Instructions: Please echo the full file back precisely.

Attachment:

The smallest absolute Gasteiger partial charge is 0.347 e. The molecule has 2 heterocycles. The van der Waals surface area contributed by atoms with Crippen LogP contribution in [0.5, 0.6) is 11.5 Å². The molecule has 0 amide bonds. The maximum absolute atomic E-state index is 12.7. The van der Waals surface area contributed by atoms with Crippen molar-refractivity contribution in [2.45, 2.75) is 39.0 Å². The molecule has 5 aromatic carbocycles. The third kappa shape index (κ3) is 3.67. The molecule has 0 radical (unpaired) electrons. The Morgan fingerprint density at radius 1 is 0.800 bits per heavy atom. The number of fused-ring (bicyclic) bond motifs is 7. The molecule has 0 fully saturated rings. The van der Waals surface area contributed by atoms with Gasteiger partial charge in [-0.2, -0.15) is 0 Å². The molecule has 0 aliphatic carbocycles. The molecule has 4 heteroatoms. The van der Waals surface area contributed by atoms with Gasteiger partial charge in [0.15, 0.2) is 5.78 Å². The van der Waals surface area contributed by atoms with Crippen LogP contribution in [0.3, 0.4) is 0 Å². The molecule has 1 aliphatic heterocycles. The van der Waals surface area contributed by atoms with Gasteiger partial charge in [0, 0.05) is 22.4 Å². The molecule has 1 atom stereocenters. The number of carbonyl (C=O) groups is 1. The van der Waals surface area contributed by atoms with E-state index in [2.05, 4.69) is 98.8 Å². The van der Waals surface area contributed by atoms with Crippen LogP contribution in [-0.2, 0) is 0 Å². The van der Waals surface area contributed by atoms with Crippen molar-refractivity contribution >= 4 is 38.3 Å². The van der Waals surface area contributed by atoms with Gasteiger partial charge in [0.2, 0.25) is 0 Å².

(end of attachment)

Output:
The smallest absolute Gasteiger partial charge is 0.347 e. The molecule has 2 heterocycles. The van der Waals surface area contributed by atoms with Crippen LogP contribution in [0.5, 0.6) is 11.5 Å². The molecule has 0 amide bonds. The maximum absolute atomic E-state index is 12.7. The van der Waals surface area contributed by atoms with Crippen molar-refractivity contribution in [2.45, 2.75) is 39.0 Å². The molecule has 5 aromatic carbocycles. The third kappa shape index (κ3) is 3.67. The molecule has 0 radical (unpaired) electrons. The Morgan fingerprint density at radius 1 is 0.800 bits per heavy atom. The number of fused-ring (bicyclic) bond motifs is 7. The molecule has 0 fully saturated rings. The van der Waals surface area contributed by atoms with Gasteiger partial charge in [-0.2, -0.15) is 0 Å². The molecule has 0 aliphatic carbocycles. The molecule has 4 heteroatoms. The van der Waals surface area contributed by atoms with Gasteiger partial charge in [0.15, 0.2) is 5.78 Å². The van der Waals surface area contributed by atoms with Crippen LogP contribution in [0.3, 0.4) is 0 Å². The molecule has 1 aliphatic heterocycles. The van der Waals surface area contributed by atoms with Gasteiger partial charge in [0, 0.05) is 22.4 Å². The molecule has 1 atom stereocenters. The number of carbonyl (C=O) groups is 1. The van der Waals surface area contributed by atoms with E-state index in [2.05, 4.69) is 98.8 Å². The van der Waals surface area contributed by atoms with Crippen LogP contribution in [-0.2, 0) is 0 Å². The van der Waals surface area contributed by atoms with Crippen molar-refractivity contribution >= 4 is 38.3 Å². The van der Waals surface area contributed by atoms with Gasteiger partial charge in [0.2, 0.25) is 0 Å².